LeRoi Jones & Godfrey Cambridge join others in protesting Nat Turner Book
Given the success of William Styron’s book, Twentieth Century Fox bought the rights for $600,000 to turn it into a film directed by Norman Jewison, who had just won an Academy Award for In the Heat of the Night.
On February 26, 1968, journalist and activist Louise M. Meriwether sent John Henrik Clarke some material about “a movement under way in Los Angeles” that tried to prevent the studio from filming The Confessions of Nat Turner. The movement was spearheaded by poet, playwright, and Black Power activist LeRoi Jones (Amiri Baraka) and actor and activist Godfrey Cambridge.
The novel, its critics charged, “reduces Nat Turner from a fearless insurrectionist striking a blow for freedom to a racist monstruosity [sic] hung up on copulating with white women.” They also decried the “establishment press” for applauding the book. As one critic stressed, “It reaffirms their ancient prejudices and is in the good old American literary tradition of emasculating black people.”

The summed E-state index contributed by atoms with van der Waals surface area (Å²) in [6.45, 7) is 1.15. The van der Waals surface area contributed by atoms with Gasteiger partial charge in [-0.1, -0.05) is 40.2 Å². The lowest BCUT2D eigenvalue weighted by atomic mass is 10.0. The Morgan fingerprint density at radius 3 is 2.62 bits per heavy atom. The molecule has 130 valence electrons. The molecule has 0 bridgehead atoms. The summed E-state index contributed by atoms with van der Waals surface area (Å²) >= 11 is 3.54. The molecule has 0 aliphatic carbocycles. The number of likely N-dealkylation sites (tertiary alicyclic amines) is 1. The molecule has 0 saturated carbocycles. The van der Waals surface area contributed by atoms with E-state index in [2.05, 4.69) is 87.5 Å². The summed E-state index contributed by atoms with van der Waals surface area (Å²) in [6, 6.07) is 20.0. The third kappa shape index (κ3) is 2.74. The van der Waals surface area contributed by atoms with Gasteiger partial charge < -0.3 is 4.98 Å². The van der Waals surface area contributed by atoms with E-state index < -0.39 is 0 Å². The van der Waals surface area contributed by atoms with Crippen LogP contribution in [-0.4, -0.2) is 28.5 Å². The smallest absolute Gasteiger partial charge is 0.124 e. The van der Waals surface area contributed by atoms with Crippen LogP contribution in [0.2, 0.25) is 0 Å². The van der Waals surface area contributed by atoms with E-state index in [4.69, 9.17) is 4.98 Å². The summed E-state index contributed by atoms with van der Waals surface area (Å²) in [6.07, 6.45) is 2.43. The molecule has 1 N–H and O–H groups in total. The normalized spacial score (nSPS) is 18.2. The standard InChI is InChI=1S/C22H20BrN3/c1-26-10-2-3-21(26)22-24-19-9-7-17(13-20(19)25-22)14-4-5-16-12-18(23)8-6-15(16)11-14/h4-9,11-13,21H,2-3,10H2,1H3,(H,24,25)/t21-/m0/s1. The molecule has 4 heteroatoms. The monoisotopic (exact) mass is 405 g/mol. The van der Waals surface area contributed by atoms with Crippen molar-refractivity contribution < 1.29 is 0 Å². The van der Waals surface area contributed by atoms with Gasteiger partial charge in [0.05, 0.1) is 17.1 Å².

Clarke wrote to Meriwether that she had his “permission to associate his name with the efforts” of the group and that he could “be listed as sponsor.”
“LeRoi Jones & Godfrey Cambridge Join Others in Protesting Nat Turner Book.” John Henrik Clarke Collection. Manuscripts, Archives and Rare Books Division, Schomburg Center for Research in Black Culture, The New York Public Library.